First of all, my sincere apologies to my dear, tolerant neighbors. You were not meant to think that Armageddon, the Apocalypse, or World War III had begun. It was just the 2023 Cadillac Escalade V-Series that I drove.
You see, when you press the “start” button, the explosion from the exhaust sounds a bit like a small nuclear bomb exploding. Or an entire grid of NASCAR stock cars coming to life.
yes it is loud OKAY, irritating noisy. Loud enough to send pets and small children running for cover. Loud enough to set off virtually any alarm in our apartment building’s parking garage.
It’s what happens when you shoehorn a hand-built 682-horsepower 6.2-liter supercharged V8 under the hood of the latest XXL-sized Escalade. And connect it to exhaust pipes – muffler just isn’t the right word here – about the diameter of storm drains.
Here the “V” in the V series stands for Velocity, or maybe Vicious, or even Velociraptor. Everyone who saw it Jurassic Park will know how noisy those puppies can be. Cadillac calls it “luxury that roars.”
Alas, what we have here is essentially a $151,000 last hurray for a rapidly dying breed of gas-guzzling, overweight leviathans that use insane amounts of horsepower to go really fast.
It’s one last hurray, as Cadillac is committed to going all-electric by 2030, by which time 6,290-pound V8-powered horns that average 12 miles per gallon will follow the Velociraptor’s way.
But in the meantime, they sure are a lot of fun. How much fun? From a stoplight, this piece of fuel-sucking love can lurch from a standstill to 60 mph in just 4.3 seconds.
For reference, the original supercar – Lamborghini’s 1966 V12-engined Muira – shot from a standstill to 62 mph in, er, 7.0 seconds. Our Escalade V would have chewed it up, spat it out and left it in its considerable wake.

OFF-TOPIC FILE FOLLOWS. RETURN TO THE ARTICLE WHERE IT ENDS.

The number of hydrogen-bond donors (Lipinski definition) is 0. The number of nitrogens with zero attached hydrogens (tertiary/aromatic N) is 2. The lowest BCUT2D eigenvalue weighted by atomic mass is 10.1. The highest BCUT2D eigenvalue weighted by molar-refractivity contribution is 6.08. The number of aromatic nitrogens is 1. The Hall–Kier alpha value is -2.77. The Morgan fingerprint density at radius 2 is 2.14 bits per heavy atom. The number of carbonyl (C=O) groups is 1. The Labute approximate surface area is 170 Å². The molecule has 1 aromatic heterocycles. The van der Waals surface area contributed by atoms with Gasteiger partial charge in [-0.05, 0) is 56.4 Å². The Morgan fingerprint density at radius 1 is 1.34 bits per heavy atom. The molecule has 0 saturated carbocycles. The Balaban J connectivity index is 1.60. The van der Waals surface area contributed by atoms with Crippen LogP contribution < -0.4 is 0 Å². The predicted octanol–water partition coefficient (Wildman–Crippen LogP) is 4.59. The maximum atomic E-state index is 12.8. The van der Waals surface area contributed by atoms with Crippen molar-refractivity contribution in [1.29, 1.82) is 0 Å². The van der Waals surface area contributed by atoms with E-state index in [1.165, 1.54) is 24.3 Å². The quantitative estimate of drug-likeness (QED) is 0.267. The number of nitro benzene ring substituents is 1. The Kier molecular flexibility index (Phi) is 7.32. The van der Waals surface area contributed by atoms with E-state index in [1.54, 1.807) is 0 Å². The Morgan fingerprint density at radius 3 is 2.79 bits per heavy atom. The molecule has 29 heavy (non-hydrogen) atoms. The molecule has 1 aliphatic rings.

What it offers is an excuse for Escalade enthusiasts to buy the ultimate, the true flagship for performance, the best of the best. They’ll also brag a lot as they pull up to the valet line, no doubt beeping the accelerator to let the world know you’re there.
Thankfully, there’s a lot of substance behind this style and sound too, courtesy of the petrolhead wizards at Caddy’s V Department, who have miraculously made this Escalade V a blast to drive.
They outfitted it with GM’s fourth-generation Magnetic Ride Control adaptive air suspension, which seemingly defies physics and makes the towering V-turn look like it’s walking on rails.
And with monster Brembo brakes on every corner, it stops with the urgency and immediacy of throwing a ship’s anchor out the back window.
Yes, they could have made the suspension stiff as a board to achieve tighter, flatter cornering and ruin any ride comfort in the process. But, amazingly, while the ride is firm, it is surprisingly smooth and smooth.
That makes it a great long-haul rider, with all that massive power making short work of catapulting past slower traffic and blasting out of Interstate ramps. Find the gap in the traffic in front of you, hit the gas and you’re there.
No, the new V will never be as responsive or agile as a Mercedes-AMG GSL63, BMW Alpina XB7, Audi SQ7 or supercharged Range Rover. But loyal Escalade aficionados won’t care.
What they might be disappointed with is the rather tame looks of the Escalade V. Aside from minor, barely noticeable changes to the front and rear, plus a few V-series badges, this 682 horsepower bad boy looks pretty much identical to the 420 hp Escalade Sport Platinum, priced at a non-trivial $40,000 less.
As for the choices, the new V comes with a standard wheelbase or as a long-wheelbase ESV (add $3,000). Both have three-row seating.
Of course, no one needs an Escalade with that much power or that much sound. The inevitable all-electric Escalade V will undoubtedly be faster, non-polluting and completely silent.
Until then, buckle up and enjoy this fire-breathing dinosaur. And don’t forget to apologize profusely to the neighbors.